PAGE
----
In this business, being involved with classic magazines, we do get a wide variety of telephone calls. Most, obviously, are from normal and sane folk, though there is the occasional fantasist who has stumbled across our magazine, found a telephone number and decided to ring up with either bizarre requests or strange offers.
Over the years, there have been a few who have been left deflated that the mid-70s Eastern Bloc two-stroke that has been sitting in their garden since 1987 is probably best left where it is, and won’t bring them untold riches, or that – because they’ve seen a Gold Star advertised for £10,000 ‘in the book’ as they flicked through it on the shelves in WHSmith’s – their great uncle Reg’s Bantam is worth putting on eBay with a fantastically high reserve while they peruse the holiday brochures for Caribbean cruises…
Others over-exaggerate what they have done in the course of the restoration of a machine, including one memorable story which pre-dates my time, regarding a chap in the Leeds area who spent an afternoon relating a tale to one of my predecessors about the painstaking resurrection of the Dominator ‘he’d’ restored. The story was duly published, as had been told, only for a somewhat perplexed gentleman to write in a few weeks later, enclosing pictorial evidence, explaining how he’d rebuilt the subject machine about a year before and sold it, exactly as it now stood, to the gentleman who was now claiming responsibility for its new lease of life…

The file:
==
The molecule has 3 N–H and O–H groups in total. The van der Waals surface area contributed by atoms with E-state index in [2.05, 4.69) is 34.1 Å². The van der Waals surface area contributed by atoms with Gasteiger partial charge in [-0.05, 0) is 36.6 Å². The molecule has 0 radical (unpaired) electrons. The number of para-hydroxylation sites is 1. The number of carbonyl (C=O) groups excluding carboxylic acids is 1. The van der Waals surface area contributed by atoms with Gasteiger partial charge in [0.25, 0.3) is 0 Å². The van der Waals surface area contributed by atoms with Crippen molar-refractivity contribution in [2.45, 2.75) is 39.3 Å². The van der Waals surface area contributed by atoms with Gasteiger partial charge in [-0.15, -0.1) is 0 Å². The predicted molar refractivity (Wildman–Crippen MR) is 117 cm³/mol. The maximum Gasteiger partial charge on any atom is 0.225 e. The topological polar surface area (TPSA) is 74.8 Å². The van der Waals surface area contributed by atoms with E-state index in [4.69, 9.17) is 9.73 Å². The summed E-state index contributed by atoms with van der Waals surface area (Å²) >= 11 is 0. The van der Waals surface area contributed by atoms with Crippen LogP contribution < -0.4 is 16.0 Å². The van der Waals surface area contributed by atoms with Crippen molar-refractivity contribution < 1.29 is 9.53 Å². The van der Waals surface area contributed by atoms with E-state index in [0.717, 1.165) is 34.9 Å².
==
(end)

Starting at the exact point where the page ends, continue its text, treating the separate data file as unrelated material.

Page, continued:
Obviously, like I said, most callers are genuine enthusiasts with real machines and passion and commitment. But occasionally, I confess, experience teaches one to be a bit sceptical. And so when a chap called Graham Prior telephoned and said, “Would you be interested in doing a story on the AJS my father-in-law has built?” I wondered what he meant.
“You mean rebuilt?” I asked.
“Well, yes and no – he’s made most it himself you see” said Graham.
As the story emerged, and it evidently became clear this was the ‘real deal.’ Graham explained about his father-in-law’s engineering prowess and enthusiasm, finishing up with, “The Ajay really is something special – and I’m sure he’d let you have a ride on it.”
The wheels were set in motion, and I found myself journeying down to the south coast to meet up with the said father-in-law, Mike Lymm. Rather than returning the AJS to standard specification – as he had with the pre-WWII Ariel – Mike decided that he’d use the AJS as a basis for his own, bespoke trials-style machine suitable for a bit of cross country riding; a ‘green laner’ as we call them in England.
Mike’s initial idea was to build a machine on which to ride the famous Ridgeway trail, and that’s something he’s hoping to get done over the course of this year. But rather than just simply slightly modify what he was presented with, he went one step further. And then another step, and then another…basically, he’s ended up with what is a very personal machine, inadvertently showcasing his own considerable engineering skills. Much of the Ajay has been re-manufactured, in a style which doesn’t look out of place in any way, so that it takes some studying to realise that the shiny machine isn’t quite as it seems.
“It started off as a bit of fun!” says Mike, who is a man of many talents (he built his own house, and he restores guns and oil paintings, which are just a few examples of his talents) and a man who enjoys a challenge. “I used to ride trials a bit in the late 50s and now that I’m retired decided to build a bike which is from that era.”
But he didn’t just decide upon a rebuild of the AJS.